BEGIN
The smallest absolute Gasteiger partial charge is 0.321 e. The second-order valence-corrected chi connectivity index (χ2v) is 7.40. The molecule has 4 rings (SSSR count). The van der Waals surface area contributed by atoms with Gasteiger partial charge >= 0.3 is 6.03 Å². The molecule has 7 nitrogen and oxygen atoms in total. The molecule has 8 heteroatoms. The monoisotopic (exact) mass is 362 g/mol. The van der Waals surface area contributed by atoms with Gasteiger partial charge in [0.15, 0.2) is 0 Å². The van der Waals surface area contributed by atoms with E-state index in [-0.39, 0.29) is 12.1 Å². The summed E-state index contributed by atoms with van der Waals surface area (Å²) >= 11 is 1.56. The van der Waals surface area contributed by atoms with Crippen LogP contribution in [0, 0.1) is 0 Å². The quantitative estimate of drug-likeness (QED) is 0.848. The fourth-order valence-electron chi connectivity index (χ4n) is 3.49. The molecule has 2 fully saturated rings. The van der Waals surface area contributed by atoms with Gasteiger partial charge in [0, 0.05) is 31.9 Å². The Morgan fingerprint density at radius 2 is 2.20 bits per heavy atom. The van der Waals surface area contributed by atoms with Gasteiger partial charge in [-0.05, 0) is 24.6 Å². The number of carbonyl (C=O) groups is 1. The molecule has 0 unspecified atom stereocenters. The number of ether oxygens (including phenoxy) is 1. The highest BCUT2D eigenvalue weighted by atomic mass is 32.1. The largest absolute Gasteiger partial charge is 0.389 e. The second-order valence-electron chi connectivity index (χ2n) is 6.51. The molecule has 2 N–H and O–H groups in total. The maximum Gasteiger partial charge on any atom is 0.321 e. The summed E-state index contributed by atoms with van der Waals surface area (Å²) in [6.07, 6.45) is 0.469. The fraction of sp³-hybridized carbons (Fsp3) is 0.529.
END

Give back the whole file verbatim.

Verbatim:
The smallest absolute Gasteiger partial charge is 0.321 e. The second-order valence-corrected chi connectivity index (χ2v) is 7.40. The molecule has 4 rings (SSSR count). The van der Waals surface area contributed by atoms with Gasteiger partial charge >= 0.3 is 6.03 Å². The molecule has 7 nitrogen and oxygen atoms in total. The molecule has 8 heteroatoms. The monoisotopic (exact) mass is 362 g/mol. The van der Waals surface area contributed by atoms with Gasteiger partial charge in [0.15, 0.2) is 0 Å². The van der Waals surface area contributed by atoms with E-state index in [-0.39, 0.29) is 12.1 Å². The summed E-state index contributed by atoms with van der Waals surface area (Å²) >= 11 is 1.56. The van der Waals surface area contributed by atoms with Crippen LogP contribution in [0, 0.1) is 0 Å². The quantitative estimate of drug-likeness (QED) is 0.848. The fourth-order valence-electron chi connectivity index (χ4n) is 3.49. The molecule has 2 fully saturated rings. The van der Waals surface area contributed by atoms with Gasteiger partial charge in [0, 0.05) is 31.9 Å². The Morgan fingerprint density at radius 2 is 2.20 bits per heavy atom. The van der Waals surface area contributed by atoms with Gasteiger partial charge in [-0.05, 0) is 24.6 Å². The number of carbonyl (C=O) groups is 1. The molecule has 0 unspecified atom stereocenters. The number of ether oxygens (including phenoxy) is 1. The highest BCUT2D eigenvalue weighted by atomic mass is 32.1. The largest absolute Gasteiger partial charge is 0.389 e. The second-order valence-electron chi connectivity index (χ2n) is 6.51. The molecule has 2 N–H and O–H groups in total. The maximum Gasteiger partial charge on any atom is 0.321 e. The summed E-state index contributed by atoms with van der Waals surface area (Å²) in [6.07, 6.45) is 0.469. The fraction of sp³-hybridized carbons (Fsp3) is 0.529.